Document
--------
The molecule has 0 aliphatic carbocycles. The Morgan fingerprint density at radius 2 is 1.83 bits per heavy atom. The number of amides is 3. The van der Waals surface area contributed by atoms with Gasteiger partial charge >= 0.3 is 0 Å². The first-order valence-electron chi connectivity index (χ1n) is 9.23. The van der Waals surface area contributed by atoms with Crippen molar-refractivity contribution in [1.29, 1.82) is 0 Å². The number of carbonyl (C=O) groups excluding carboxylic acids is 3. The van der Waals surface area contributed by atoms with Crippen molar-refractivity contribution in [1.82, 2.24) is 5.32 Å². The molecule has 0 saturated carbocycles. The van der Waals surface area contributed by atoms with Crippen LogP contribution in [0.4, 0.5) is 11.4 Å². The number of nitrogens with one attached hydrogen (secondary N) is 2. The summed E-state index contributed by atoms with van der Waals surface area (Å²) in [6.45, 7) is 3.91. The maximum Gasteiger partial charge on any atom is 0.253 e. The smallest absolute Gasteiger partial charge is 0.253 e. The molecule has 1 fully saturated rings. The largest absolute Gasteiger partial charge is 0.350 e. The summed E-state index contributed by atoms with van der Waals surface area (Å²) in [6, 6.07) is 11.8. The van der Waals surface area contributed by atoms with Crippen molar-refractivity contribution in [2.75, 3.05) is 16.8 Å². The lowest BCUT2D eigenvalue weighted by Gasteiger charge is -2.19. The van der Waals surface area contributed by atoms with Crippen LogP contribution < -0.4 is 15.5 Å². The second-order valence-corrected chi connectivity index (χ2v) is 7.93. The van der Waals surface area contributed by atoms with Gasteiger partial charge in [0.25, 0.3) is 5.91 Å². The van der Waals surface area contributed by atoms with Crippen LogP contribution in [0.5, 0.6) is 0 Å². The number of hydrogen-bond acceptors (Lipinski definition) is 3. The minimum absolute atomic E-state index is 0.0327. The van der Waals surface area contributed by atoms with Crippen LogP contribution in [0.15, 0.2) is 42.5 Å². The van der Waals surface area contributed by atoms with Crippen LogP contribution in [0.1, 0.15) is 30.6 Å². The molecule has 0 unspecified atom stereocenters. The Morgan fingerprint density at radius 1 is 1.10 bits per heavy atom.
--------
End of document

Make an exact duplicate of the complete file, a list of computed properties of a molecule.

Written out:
The molecule has 0 aliphatic carbocycles. The Morgan fingerprint density at radius 2 is 1.83 bits per heavy atom. The number of amides is 3. The van der Waals surface area contributed by atoms with Gasteiger partial charge >= 0.3 is 0 Å². The first-order valence-electron chi connectivity index (χ1n) is 9.23. The van der Waals surface area contributed by atoms with Crippen molar-refractivity contribution in [1.29, 1.82) is 0 Å². The number of carbonyl (C=O) groups excluding carboxylic acids is 3. The van der Waals surface area contributed by atoms with Crippen molar-refractivity contribution in [1.82, 2.24) is 5.32 Å². The molecule has 0 saturated carbocycles. The van der Waals surface area contributed by atoms with Crippen LogP contribution in [0.4, 0.5) is 11.4 Å². The number of nitrogens with one attached hydrogen (secondary N) is 2. The summed E-state index contributed by atoms with van der Waals surface area (Å²) in [6.45, 7) is 3.91. The maximum Gasteiger partial charge on any atom is 0.253 e. The smallest absolute Gasteiger partial charge is 0.253 e. The molecule has 1 fully saturated rings. The largest absolute Gasteiger partial charge is 0.350 e. The summed E-state index contributed by atoms with van der Waals surface area (Å²) in [6, 6.07) is 11.8. The van der Waals surface area contributed by atoms with Crippen molar-refractivity contribution in [2.75, 3.05) is 16.8 Å². The lowest BCUT2D eigenvalue weighted by Gasteiger charge is -2.19. The van der Waals surface area contributed by atoms with Crippen LogP contribution < -0.4 is 15.5 Å². The second-order valence-corrected chi connectivity index (χ2v) is 7.93. The van der Waals surface area contributed by atoms with Gasteiger partial charge in [0.25, 0.3) is 5.91 Å². The van der Waals surface area contributed by atoms with Crippen LogP contribution in [0.5, 0.6) is 0 Å². The number of hydrogen-bond acceptors (Lipinski definition) is 3. The minimum absolute atomic E-state index is 0.0327. The van der Waals surface area contributed by atoms with Crippen LogP contribution in [0.15, 0.2) is 42.5 Å². The van der Waals surface area contributed by atoms with Crippen LogP contribution in [0.1, 0.15) is 30.6 Å². The molecule has 0 unspecified atom stereocenters. The Morgan fingerprint density at radius 1 is 1.10 bits per heavy atom.